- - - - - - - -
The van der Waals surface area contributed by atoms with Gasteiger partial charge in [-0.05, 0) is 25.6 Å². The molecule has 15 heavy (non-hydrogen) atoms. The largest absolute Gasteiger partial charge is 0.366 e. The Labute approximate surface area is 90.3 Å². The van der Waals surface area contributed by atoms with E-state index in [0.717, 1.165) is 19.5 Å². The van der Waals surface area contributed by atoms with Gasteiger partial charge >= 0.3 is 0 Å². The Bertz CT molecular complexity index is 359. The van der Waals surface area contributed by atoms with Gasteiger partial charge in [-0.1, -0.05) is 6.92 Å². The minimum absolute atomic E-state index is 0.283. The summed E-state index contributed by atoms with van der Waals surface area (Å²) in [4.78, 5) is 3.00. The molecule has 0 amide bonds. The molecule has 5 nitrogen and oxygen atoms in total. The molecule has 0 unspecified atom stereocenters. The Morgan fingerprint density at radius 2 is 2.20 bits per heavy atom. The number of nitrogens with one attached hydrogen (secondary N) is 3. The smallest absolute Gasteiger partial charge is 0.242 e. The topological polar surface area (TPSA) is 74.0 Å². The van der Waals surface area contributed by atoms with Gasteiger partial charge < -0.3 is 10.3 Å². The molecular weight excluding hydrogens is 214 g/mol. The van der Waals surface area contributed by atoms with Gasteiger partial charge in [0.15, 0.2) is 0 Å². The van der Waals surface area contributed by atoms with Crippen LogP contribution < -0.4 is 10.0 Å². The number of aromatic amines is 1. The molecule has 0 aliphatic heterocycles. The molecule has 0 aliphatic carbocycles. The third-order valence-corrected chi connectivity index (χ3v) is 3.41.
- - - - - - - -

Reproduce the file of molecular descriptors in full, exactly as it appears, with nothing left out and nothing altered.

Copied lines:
The van der Waals surface area contributed by atoms with Gasteiger partial charge in [-0.05, 0) is 25.6 Å². The molecule has 15 heavy (non-hydrogen) atoms. The largest absolute Gasteiger partial charge is 0.366 e. The Labute approximate surface area is 90.3 Å². The van der Waals surface area contributed by atoms with E-state index in [0.717, 1.165) is 19.5 Å². The van der Waals surface area contributed by atoms with Gasteiger partial charge >= 0.3 is 0 Å². The Bertz CT molecular complexity index is 359. The van der Waals surface area contributed by atoms with Gasteiger partial charge in [-0.1, -0.05) is 6.92 Å². The minimum absolute atomic E-state index is 0.283. The summed E-state index contributed by atoms with van der Waals surface area (Å²) in [4.78, 5) is 3.00. The molecule has 0 amide bonds. The molecule has 5 nitrogen and oxygen atoms in total. The molecule has 0 unspecified atom stereocenters. The Morgan fingerprint density at radius 2 is 2.20 bits per heavy atom. The number of nitrogens with one attached hydrogen (secondary N) is 3. The smallest absolute Gasteiger partial charge is 0.242 e. The topological polar surface area (TPSA) is 74.0 Å². The van der Waals surface area contributed by atoms with Gasteiger partial charge < -0.3 is 10.3 Å². The molecular weight excluding hydrogens is 214 g/mol. The van der Waals surface area contributed by atoms with Gasteiger partial charge in [0.15, 0.2) is 0 Å². The van der Waals surface area contributed by atoms with Crippen LogP contribution < -0.4 is 10.0 Å². The number of aromatic amines is 1. The molecule has 0 aliphatic heterocycles. The molecule has 0 aliphatic carbocycles. The third-order valence-corrected chi connectivity index (χ3v) is 3.41.